Thursday, March 31, 2011

Grassy Knoll

This might be the newest evidence that I am, indeed, a girl. Normally, I don't get so excited about the notion of nail polish, but this color makes me feel like a million dollars.



This color, called "Don't Mess with OPI," is a shade from OPI's "Texas" collection and is subtitled with the clever phrase, "A Lean, Mean Kick-Grass Machine." I may not necessarily love the Lone-Star State, but I am completely enamoured with most of these "Tex-ceptional" shades.

This is a complete and utter beauty gateway drug. Best Blogger Tips

Charlotte Sometimes

Yesterday, I drove to Charlotte, NC to do some visiting. Because I am a Nana with an inability to sleep through the night, I managed to get out of the house and on the road by 5:30am. The drive was rainy and dismal, but the traffic was light and unobtrusive. Then, I hit the fog.

Going over the Smoky Mountains (or the Appalachian Mountains or wherever I was in the stretch of my trip) is supposed to be one of those experiences where I thank whatever godhead I can think of at the moment for such a beautiful and charming landscape, but instead, I was paralyzed with the fear of slamming into a truck or being eaten by a winged fog-monster.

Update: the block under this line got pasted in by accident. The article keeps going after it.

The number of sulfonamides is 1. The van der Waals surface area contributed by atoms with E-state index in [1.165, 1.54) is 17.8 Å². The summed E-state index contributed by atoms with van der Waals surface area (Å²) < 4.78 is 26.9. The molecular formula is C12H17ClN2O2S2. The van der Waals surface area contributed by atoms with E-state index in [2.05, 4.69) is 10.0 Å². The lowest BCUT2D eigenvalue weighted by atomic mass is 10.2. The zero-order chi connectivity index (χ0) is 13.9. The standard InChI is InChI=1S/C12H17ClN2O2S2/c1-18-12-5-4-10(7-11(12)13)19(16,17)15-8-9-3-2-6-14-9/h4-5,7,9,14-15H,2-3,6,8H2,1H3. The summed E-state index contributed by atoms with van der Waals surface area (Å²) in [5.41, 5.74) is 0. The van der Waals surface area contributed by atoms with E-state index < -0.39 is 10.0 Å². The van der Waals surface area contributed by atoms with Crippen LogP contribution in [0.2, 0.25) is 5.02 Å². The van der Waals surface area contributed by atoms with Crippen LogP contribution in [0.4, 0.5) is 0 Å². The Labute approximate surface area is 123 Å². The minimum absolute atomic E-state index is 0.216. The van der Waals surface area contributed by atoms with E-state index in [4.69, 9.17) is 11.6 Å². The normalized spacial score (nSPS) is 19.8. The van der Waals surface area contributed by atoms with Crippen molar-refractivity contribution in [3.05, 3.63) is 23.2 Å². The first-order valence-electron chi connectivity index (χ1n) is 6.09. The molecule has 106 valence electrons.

I've driven in a variety of really harrowing weather experiences (including in the thick of a bunch of mildly-retarded southerners during an ice storm), but the fog is not just an atmospheric occurrence, it's the symbol of the unknown. When you can't see what's fifty yards in front of you, you can't possibly prepare yourself for the emotional turmoil of what lies ahead. It could be absolutely anything: A Yes reunion concert, a horrific auto accident, a Mary Kay convention...and each idea after those are even more horrific than the last.

After getting to Charlotte, I was unpleasantly surprised by the cold and clouds that met my arrival and continue to linger through my stay. Not that I'm ungrateful for a chance to get hell of out Pittsburgh, but I was really looking forward to the sun and a mild spring day. Charlotte's flowers are still beautiful and welcome sight from the unpleasant and ruddy vegetation in the north, but they would be that much better with a little sunlight to shine on them, just saying.

Despite that, there is one plant that has continued to enchant me: Wisteria. It's everywhere here...growing like a fast and loose lady.